19 May, 2020 Open access
19 May, 2020 Open access
Increase represents a monthly rise of more than 69 per cent, according to new figures from the Office for National Statistics
More than two million people claimed unemployment benefits in April 2020, according to new figures from the Office for National Statistics (ONS).
Publishing its latest release of Estimates of employment, unemployment and economic inactivity for the UK, the ONS reports that, while unemployment rates were relatively level over the year to March 2020, the number of people claiming unemployment benefits - jobseeker's allowance and universal credit under the 'searching for work' conditionality regime - rose to 2.1 million in April 2020, an increase of 69.1 per cent over the previous month -
NB - the figures are referred to as 'experimental statistics' - in the testing phase and not yet fully developed - as movements in the claimant count have been significantly affected since 2013 because a broader span of claimants became eligible for unemployment-related benefit under universal credit than under the previous benefit regime.
However, the ONS advises -
'As part of the UK Government's response to the coronavirus (COVID-19), a number of enhancements were introduced to universal credit. These may have increased the number of employed people eligible for universal credit through their earnings falling below income thresholds. Such claims will generally fall within the work search conditionality within universal credit.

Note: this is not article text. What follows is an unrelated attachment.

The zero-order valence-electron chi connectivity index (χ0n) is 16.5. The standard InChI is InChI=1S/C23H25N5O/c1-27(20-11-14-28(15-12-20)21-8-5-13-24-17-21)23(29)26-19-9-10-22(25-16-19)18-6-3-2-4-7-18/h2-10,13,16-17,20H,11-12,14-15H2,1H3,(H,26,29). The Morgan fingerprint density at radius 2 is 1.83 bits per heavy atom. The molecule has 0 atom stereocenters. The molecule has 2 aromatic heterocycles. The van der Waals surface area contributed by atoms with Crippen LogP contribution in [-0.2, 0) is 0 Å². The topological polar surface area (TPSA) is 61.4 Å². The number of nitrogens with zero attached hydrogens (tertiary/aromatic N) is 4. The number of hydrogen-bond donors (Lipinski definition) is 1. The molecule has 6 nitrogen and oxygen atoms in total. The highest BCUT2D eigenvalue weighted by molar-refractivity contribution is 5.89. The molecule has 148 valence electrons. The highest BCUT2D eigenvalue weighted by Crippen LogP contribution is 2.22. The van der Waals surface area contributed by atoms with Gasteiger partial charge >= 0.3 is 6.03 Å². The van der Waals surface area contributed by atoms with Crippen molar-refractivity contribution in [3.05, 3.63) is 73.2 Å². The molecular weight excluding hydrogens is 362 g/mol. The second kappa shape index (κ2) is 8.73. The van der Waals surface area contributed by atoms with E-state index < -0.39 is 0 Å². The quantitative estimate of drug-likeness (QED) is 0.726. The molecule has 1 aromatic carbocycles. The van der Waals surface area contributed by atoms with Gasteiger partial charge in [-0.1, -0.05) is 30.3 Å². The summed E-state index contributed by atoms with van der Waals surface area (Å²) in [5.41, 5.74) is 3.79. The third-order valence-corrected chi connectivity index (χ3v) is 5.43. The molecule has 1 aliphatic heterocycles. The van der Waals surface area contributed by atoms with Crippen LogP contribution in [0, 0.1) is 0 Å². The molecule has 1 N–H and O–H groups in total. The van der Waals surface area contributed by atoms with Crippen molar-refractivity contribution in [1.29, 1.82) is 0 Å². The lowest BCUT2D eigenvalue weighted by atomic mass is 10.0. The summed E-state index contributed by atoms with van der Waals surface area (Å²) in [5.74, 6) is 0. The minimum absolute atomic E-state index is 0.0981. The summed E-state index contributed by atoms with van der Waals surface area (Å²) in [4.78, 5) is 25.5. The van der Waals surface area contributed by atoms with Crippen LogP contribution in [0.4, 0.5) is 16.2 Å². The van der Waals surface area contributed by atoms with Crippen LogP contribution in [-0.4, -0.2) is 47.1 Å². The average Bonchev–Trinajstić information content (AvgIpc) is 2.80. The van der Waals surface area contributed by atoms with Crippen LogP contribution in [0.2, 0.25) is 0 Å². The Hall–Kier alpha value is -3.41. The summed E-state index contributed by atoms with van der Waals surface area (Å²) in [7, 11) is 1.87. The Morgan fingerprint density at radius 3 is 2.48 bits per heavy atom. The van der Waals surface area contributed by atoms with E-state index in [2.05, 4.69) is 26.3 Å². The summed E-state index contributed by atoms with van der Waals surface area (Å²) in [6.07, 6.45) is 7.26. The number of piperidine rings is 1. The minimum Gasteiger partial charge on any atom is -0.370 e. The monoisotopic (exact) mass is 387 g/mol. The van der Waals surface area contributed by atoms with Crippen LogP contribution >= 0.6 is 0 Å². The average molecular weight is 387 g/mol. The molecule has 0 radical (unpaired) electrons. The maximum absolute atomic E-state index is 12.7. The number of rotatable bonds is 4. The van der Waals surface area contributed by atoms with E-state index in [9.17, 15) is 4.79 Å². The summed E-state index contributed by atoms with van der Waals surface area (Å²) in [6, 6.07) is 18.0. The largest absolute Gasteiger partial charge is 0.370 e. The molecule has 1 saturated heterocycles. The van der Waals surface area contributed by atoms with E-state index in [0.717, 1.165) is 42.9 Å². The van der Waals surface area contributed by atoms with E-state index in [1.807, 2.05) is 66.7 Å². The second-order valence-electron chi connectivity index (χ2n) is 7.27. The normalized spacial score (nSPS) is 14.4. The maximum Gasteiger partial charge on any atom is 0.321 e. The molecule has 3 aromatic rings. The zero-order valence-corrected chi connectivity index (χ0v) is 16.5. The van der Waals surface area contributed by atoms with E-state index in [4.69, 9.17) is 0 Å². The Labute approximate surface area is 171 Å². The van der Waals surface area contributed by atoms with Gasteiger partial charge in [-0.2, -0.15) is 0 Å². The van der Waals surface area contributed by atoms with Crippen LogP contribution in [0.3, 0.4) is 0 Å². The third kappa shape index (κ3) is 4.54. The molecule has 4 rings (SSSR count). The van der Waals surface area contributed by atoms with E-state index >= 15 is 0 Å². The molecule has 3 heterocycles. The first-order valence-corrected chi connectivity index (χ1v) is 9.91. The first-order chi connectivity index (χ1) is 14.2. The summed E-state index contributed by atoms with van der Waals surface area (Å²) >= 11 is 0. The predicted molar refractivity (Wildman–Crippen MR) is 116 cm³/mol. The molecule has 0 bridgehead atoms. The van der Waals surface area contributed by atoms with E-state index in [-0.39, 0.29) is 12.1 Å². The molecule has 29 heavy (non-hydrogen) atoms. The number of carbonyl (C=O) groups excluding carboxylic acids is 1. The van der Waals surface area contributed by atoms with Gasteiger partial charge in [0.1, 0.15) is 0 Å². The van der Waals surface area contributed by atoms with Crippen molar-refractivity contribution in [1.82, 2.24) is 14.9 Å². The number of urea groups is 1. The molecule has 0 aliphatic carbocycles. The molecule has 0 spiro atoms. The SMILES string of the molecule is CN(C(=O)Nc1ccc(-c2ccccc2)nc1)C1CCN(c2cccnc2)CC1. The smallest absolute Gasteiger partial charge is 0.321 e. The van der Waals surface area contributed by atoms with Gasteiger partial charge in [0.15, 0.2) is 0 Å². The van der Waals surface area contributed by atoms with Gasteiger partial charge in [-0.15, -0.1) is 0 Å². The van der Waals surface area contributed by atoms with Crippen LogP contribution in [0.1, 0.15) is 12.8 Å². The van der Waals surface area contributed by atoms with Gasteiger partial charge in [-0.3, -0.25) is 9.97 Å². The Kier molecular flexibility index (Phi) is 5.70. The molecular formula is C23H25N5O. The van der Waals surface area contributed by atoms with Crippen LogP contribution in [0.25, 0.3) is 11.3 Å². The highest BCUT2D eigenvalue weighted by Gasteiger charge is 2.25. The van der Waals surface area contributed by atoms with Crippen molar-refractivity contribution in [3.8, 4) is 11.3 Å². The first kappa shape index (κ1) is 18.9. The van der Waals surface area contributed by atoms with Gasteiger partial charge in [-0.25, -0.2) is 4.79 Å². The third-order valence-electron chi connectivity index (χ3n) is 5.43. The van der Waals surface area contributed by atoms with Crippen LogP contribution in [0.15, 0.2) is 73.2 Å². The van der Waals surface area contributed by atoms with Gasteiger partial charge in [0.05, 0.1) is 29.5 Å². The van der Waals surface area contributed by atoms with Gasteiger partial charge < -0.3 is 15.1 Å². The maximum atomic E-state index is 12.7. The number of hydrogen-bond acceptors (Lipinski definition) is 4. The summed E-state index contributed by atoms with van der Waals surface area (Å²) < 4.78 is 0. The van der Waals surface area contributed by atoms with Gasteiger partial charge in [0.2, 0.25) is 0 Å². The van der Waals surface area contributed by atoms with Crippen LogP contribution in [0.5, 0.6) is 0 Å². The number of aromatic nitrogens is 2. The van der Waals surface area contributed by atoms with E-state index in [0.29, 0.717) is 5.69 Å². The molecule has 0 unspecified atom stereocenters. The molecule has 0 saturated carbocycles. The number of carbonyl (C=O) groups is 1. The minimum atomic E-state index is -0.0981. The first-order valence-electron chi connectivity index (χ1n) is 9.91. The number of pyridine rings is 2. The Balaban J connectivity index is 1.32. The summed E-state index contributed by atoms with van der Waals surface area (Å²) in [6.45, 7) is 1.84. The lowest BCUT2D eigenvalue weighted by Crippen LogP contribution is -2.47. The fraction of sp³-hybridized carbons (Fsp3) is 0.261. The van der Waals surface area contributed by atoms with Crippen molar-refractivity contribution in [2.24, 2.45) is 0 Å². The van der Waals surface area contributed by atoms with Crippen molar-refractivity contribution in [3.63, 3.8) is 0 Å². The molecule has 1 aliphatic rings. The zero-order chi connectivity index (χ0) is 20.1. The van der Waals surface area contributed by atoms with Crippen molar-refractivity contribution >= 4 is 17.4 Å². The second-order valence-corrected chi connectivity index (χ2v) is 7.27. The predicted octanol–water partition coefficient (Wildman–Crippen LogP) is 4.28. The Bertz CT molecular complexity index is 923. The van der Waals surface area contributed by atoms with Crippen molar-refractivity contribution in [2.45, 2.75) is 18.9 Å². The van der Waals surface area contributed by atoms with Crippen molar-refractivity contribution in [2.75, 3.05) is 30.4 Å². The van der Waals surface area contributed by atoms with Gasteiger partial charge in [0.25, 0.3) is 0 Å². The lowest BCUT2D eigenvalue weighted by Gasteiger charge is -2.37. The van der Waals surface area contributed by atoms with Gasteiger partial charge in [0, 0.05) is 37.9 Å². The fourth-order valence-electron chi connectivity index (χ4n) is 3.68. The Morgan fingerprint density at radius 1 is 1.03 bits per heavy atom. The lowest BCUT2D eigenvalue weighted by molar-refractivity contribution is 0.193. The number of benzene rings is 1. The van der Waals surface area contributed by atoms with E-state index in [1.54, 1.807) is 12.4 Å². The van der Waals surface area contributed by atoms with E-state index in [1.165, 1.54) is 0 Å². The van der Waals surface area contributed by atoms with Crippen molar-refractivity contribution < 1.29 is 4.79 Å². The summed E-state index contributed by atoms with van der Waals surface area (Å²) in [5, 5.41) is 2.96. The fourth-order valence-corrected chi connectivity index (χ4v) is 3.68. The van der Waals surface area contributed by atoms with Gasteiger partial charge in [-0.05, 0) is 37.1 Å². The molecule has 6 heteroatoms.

Consequently, while some of any change in the claimant count would be because of changes in the number of people who are unemployed, a certain amount of the change will be because of changes in the number of employed people who are eligible for universal credit as part of the government response. We are not able to identify to what extent these two factors have affected the numbers.'
'Job vacancies almost completely dried up in March and are now only tentatively recovering in the health and social care sector and barely at all in other parts of the economy. Health and care jobs generally require a high level of training, which means that workers who have been furloughed or made unemployed will struggle to fill these jobs. For those who remain employed, the collapse in job vacancies will severely limit their ability to move between jobs, which is an important channel for wage progression especially among younger workers.
The fact that there has been no recovery in vacancies in the most deprived local authorities is also worrying, especially because it will be risky to travel far for work on public transport.'
For more information see Employment in the UK: May 2020 from ons.gov.uk